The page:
Apple Watch will become 'holy grail' in healthcare, Apple CEO says

The Apple Watch--Courtesy of Apple

Apple ($AAPL) has sharpened its focus in healthcare over the past couple of years with new apps and technology. One of the company's latest projects, a health-centered Apple Watch, will play a key role in its future success, CEO Tim Cook said.

"I love the watch," the tech helmsman said at Startup Fest Europe in Amsterdam, as quoted by CNBC. The "holy grail" of the product is "being able to monitor more and more of what's going on in the body," Cook said. "It's not technologically possible to do it today to the extent that we can imagine, but it will be."

Technological advancements will spur widespread adoption of the product, Cook said. "One day, this is my prediction, we will look back and we will wonder: how can I ever have gone without the watch?" Cook said, adding that the company sees "enormous" potential in healthcare.

The industry seems to be on board with the technology. About 70% of healthcare organizations said they will invest in consumer-facing mobile applications, wearables, remote health monitoring and virtual care by 2018, according to IDC data cited by CNBC.

Apple is poised to cash in on the market with new offerings. In 2014, the company rolled out HealthKit, its consumer-facing platform that collects data to give a better picture of an individual's health. Some hospitals have already latched onto the technology to monitor patients.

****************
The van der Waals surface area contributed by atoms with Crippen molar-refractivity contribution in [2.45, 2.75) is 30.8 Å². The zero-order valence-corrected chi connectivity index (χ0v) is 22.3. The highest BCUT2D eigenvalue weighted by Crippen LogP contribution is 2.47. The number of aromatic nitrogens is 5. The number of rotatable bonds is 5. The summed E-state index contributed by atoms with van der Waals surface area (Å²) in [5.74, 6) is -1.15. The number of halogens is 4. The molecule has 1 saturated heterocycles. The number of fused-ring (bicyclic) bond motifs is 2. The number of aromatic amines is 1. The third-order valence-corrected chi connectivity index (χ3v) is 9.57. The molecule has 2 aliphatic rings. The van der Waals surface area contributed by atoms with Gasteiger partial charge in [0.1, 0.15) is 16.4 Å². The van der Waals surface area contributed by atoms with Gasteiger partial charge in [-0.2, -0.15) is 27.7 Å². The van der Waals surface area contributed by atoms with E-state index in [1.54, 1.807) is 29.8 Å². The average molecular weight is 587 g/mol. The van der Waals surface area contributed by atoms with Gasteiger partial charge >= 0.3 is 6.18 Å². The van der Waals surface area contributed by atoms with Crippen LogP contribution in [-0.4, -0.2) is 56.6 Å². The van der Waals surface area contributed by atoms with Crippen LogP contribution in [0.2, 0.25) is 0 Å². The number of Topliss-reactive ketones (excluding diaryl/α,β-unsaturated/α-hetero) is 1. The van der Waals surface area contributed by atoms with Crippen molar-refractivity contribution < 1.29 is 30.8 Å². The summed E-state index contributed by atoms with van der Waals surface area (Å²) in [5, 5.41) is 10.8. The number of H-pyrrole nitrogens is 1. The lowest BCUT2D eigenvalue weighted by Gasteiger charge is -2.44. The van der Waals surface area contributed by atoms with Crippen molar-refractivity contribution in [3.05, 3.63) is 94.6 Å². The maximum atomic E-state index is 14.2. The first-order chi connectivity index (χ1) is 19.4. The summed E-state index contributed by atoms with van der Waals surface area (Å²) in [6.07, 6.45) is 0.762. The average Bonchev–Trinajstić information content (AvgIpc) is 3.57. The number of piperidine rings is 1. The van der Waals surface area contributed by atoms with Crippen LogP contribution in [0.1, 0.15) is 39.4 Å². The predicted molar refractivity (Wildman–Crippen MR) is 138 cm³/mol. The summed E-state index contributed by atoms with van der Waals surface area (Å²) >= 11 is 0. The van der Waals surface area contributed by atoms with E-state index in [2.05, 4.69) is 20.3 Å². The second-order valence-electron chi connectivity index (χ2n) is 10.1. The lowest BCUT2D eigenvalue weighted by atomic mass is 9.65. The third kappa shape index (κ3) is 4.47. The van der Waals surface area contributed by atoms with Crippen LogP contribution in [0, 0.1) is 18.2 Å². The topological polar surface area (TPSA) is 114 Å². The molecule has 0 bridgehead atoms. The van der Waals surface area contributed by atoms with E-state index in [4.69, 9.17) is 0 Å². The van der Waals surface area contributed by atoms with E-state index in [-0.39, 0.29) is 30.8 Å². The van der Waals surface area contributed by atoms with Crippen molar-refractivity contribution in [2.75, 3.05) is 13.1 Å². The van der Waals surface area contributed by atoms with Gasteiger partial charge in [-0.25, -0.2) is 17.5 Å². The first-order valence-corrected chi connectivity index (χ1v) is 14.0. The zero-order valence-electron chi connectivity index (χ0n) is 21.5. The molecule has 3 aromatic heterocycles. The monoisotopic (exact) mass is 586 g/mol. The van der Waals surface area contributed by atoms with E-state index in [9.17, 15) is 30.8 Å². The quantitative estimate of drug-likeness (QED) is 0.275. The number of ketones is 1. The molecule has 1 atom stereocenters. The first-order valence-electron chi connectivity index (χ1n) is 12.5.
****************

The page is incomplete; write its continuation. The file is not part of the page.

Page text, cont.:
The tech giant has also launched ResearchKit and CareKit. ResearchKit provides a framework to developers looking to create apps that collect user data for research purposes. CareKit helps patients manage their health electronically by tracking symptoms and how often individuals take their meds.

Apple could face some hurdles as it attempts to bring its watch and other health products to market. The company has cancelled plans to incorporate heartbeat and blood pressure monitoring features into its watch due to regulatory hurdles. It has also dealt with complaints over the accuracy of the device's heart rate monitor.

But Apple seems to be taking the setbacks in stride. Earlier this year, the company filed a patent for an electronic device that uses sensors to collect, monitor and send health data and work with a smartphone to track vital signs.

"If you think about some of society's biggest problems and challenges, one of the ones that we are really focused on is health," Cook said, as quoted by CNBC. "And arguably the health care system can be made much simpler, can have much better results, you can have patients that really feel like customers … and have systems and applications that bring out the best in the medical professionals."

- read the CNBC story